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INI names 3 undergraduate Summer Scholars

Three University of Iowa undergraduates, Daniel Fu, Arshaq Saleem, and Kartik Sivakumar, have won the 2021 Iowa Neuroscience Institute Summer Scholar Awards.

The INI Summer Scholar Program supports Iowa undergraduates planning to pursue research during the summer in the lab of an INI faculty member. As INI Summer Scholars, the students receive a stipend of $5,000 and have the opportunity to attend a summer undergraduate seminar series and a variety of informal events. The INI Summer Scholar application process is highly competitive, and Fu, Sivakumar and Saleem stood out for the quality of their research plan, mentor endorsement, and academic performance.

Daniel FuFu works in the laboratory of Rory Fisher, PhD, professor of neuroscience and pharmacology. His project focuses on the role of a protein called RGS6 in regulating adult neurogenesis following exercise. Based on previous work by Fisher and others, Fu hypothesizes that RGS6 stimulation of neurogenesis in the adult hippocampus can combat neuropathology as well as learning and memory loss seen in a mouse model of Alzheimer’s disease. His work could strengthen the case for RGS6 as a therapeutic target in human neurodegenerative disorders.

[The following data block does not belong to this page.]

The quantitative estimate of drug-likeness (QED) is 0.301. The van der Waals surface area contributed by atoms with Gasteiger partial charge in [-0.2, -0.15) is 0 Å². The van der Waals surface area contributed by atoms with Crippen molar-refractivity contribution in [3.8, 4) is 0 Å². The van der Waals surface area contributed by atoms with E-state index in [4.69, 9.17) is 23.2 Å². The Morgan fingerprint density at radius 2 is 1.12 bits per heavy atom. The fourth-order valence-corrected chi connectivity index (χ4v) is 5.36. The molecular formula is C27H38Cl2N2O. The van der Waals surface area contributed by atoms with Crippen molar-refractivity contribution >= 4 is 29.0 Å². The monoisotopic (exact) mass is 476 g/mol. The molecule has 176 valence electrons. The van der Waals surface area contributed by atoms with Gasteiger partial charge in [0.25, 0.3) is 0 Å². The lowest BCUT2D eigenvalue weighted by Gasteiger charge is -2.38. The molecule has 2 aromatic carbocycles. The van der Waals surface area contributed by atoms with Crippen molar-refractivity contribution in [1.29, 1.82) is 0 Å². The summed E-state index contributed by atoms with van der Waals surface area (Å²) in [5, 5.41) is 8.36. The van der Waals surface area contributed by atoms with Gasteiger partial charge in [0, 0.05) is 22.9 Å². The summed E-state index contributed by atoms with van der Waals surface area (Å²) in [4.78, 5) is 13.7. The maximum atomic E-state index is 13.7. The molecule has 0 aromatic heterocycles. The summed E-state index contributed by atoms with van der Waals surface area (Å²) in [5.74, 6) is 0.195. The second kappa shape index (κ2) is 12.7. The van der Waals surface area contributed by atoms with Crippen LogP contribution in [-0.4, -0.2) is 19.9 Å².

Arshaq SaleemSaleem works in the laboratory of Michelle Voss, PhD, associate professor of psychological and brain sciences. His research will assess the role of the cerebellum in bipolar disorder, using resting state fMRI data. Saleem will test whether and to what degree cerebellar connectivity with emotional control networks is disrupted in bipolar patients, and how these connectivity differences vary with mood states from mania, to euthymia, to depression.



Kartik SivakumarSivakumar works in the laboratory of Kumar Narayanan, MD, PhD, associate professor of neurology. The lab recently identified non-canonical projections between basal ganglia structures associated with Parkinson’s disease, and hypothesize that these play an important role in motor function and cognition. Sivakumar will use cell-type-specific optogenetics to study their role on interval timing, a cognitive control process, and motor behavior. This project could help inform therapeutic targets to manage Parkinson’s-related cognitive and motor dysfunction.


Psychiatric and neurological disorders are devastating to individuals, their families, and society. Created with the transformative grant of $45 million from the Roy J. Carver Charitable Trust, the INI seeks revolutionary discoveries in fundamental neuroscience to translate an understanding of how the brain works into clinical treatments for disorders of the brain and nervous system.


Wednesday, March 31, 2021